“Send us a picture of you in your Army costume.” —In a letter from my mother
I watched the Crew Chief throw his shoulder violently against the door. Three, four, five times. It wouldn’t budge. I said “door,” but I guess they called it a “hatch.” It was the way we got in and out of this Air Force C-130 that carried about sixty of us to Tan Son Nhut Air Base, Saigon, in August of 1971.
It was so hot, the rubber seal on the door—the hatch—became tacky and nearly glued shut. The Crew Chief continued to hammer away at it. “Wouldn’t it be funny,” I thought, “if we can’t get out. If we’re trapped forever inside this stinking cocoon, never to help protect South Vietnam from the creeping tyranny of Communism.” But soon I heard as it started to give and finally opened with a sucking sound, like pulling a boot out of the mud.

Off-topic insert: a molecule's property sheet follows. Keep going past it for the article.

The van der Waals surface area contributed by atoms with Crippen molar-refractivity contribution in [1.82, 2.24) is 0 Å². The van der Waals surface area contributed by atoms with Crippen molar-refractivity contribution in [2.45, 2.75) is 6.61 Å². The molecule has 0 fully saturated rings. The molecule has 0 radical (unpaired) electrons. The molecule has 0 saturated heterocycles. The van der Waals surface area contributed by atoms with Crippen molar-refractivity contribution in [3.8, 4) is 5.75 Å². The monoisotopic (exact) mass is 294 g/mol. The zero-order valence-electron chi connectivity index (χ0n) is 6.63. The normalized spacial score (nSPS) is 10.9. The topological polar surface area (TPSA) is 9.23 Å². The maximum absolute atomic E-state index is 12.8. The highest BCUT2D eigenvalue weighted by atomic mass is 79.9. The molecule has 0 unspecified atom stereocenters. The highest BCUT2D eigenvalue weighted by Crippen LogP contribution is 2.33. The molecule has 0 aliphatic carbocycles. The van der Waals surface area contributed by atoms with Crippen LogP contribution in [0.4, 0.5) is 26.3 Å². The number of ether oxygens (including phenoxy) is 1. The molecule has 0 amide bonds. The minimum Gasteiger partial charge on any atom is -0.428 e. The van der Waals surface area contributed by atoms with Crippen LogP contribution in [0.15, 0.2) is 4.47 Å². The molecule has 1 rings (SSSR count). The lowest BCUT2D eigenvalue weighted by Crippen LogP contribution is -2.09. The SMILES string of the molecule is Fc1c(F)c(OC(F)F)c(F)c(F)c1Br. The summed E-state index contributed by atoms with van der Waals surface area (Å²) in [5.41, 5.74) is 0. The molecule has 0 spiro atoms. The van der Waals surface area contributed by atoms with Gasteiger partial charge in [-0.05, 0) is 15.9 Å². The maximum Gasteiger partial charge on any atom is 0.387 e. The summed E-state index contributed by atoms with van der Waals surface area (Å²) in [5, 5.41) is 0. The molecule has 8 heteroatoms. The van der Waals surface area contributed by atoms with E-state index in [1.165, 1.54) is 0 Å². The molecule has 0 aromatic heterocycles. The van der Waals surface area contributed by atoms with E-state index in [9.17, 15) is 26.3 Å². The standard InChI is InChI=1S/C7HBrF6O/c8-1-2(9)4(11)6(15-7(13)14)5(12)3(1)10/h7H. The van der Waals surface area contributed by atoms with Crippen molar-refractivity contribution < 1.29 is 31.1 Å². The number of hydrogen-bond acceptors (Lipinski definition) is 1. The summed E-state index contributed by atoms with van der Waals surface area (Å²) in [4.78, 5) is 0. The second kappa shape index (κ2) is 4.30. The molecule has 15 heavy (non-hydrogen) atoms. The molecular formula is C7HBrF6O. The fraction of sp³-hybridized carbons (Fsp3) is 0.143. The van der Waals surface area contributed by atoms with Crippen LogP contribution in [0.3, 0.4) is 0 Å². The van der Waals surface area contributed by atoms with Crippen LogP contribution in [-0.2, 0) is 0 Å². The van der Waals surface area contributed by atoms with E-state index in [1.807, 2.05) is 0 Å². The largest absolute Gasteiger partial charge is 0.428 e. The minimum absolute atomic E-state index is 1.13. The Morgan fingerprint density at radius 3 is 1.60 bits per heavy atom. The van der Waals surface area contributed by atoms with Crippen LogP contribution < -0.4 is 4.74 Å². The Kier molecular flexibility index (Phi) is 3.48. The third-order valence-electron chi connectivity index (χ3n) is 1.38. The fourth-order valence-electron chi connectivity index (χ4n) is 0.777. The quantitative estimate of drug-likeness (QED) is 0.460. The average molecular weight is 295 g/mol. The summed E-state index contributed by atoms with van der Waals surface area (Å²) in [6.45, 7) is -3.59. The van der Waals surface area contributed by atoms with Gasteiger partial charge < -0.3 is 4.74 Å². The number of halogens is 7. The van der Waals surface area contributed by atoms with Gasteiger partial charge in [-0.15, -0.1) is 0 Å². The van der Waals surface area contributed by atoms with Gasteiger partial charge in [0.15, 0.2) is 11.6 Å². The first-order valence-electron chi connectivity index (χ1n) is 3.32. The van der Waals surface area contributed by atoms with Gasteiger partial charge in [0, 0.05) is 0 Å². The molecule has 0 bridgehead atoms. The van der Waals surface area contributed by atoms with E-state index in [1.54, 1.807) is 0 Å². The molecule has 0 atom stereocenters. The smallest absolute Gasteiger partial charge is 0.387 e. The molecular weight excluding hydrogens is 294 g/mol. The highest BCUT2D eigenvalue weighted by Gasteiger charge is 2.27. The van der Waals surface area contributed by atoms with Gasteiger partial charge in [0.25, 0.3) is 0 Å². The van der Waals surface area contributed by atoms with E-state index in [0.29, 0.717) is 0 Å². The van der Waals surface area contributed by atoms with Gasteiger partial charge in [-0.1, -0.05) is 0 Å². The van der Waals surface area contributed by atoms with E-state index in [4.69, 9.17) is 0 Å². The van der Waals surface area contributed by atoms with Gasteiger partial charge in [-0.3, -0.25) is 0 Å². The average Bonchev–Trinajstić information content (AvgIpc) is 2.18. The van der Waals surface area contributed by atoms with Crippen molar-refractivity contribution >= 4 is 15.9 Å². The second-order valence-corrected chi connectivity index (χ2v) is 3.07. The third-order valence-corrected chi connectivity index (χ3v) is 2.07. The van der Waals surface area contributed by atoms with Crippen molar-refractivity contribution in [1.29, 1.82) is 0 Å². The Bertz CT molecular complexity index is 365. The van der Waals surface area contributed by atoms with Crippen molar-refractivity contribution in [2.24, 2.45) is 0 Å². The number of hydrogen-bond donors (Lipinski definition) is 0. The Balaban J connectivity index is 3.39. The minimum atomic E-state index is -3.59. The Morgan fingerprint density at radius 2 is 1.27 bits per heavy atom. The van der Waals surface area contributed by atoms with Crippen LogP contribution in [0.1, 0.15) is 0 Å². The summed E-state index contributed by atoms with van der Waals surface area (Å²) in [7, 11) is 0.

It was as if he opened the door to hell. A shaft of brilliant, blinding sunlight shot through the opening and ricocheted back and forth off the bare metal walls. The intolerable heat rushed out to make room for the much worse heat that rushed in. It brought with it the smell of war—acrid smoke, exhaust fumes, jet fuel, and spent gunpowder. And the racket of war—aircraft engines, trucks, generators, and men shouting to be heard over the din. The heat, stench, noise, confusion—it was hell all right. Even more than I knew.
Insecurity, uncertainty, inadequacy, fear, anxiety, phobia, and human frailty washed over me like an avalanche. Who would think they’d send me to Vietnam? What use could a brand-new high school graduate be?
Weeks ago, in boot camp, a rumor said you shouldn’t do well at the rifle range. If you scored well, gossip had it, you went right to Vietnam. Our drill sergeant laughed it off. “That’s a G.I.’s rumor that’s gone around since Christ was a corporal,” he said. “Just do your best. It’s got nothing to do with your assignment.” So, I scored really well. Now, here I was. Army humor.